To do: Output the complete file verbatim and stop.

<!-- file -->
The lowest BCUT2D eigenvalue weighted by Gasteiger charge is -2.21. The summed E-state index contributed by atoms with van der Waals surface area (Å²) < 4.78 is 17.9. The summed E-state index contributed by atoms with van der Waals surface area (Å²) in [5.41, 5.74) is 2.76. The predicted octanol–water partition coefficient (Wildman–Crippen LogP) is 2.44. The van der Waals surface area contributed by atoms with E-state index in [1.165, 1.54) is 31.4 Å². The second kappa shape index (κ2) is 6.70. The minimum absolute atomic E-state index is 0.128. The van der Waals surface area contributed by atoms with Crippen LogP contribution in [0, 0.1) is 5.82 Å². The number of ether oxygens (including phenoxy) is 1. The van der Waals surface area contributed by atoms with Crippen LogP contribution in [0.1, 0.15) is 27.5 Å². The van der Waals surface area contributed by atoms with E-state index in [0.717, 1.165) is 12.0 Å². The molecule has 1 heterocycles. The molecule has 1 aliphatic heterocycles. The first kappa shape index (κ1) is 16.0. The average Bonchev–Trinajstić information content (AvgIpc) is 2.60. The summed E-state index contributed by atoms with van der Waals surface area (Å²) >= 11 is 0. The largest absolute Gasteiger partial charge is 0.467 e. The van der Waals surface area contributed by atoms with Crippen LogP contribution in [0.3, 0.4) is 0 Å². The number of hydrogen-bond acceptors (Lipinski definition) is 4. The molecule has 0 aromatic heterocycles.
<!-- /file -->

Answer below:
The lowest BCUT2D eigenvalue weighted by Gasteiger charge is -2.21. The summed E-state index contributed by atoms with van der Waals surface area (Å²) < 4.78 is 17.9. The summed E-state index contributed by atoms with van der Waals surface area (Å²) in [5.41, 5.74) is 2.76. The predicted octanol–water partition coefficient (Wildman–Crippen LogP) is 2.44. The van der Waals surface area contributed by atoms with E-state index in [1.165, 1.54) is 31.4 Å². The second kappa shape index (κ2) is 6.70. The minimum absolute atomic E-state index is 0.128. The van der Waals surface area contributed by atoms with Crippen LogP contribution in [0, 0.1) is 5.82 Å². The number of ether oxygens (including phenoxy) is 1. The van der Waals surface area contributed by atoms with Crippen LogP contribution in [0.1, 0.15) is 27.5 Å². The van der Waals surface area contributed by atoms with E-state index in [0.717, 1.165) is 12.0 Å². The molecule has 1 heterocycles. The molecule has 1 aliphatic heterocycles. The first kappa shape index (κ1) is 16.0. The average Bonchev–Trinajstić information content (AvgIpc) is 2.60. The summed E-state index contributed by atoms with van der Waals surface area (Å²) >= 11 is 0. The largest absolute Gasteiger partial charge is 0.467 e. The van der Waals surface area contributed by atoms with Crippen LogP contribution in [0.3, 0.4) is 0 Å². The number of hydrogen-bond acceptors (Lipinski definition) is 4. The molecule has 0 aromatic heterocycles.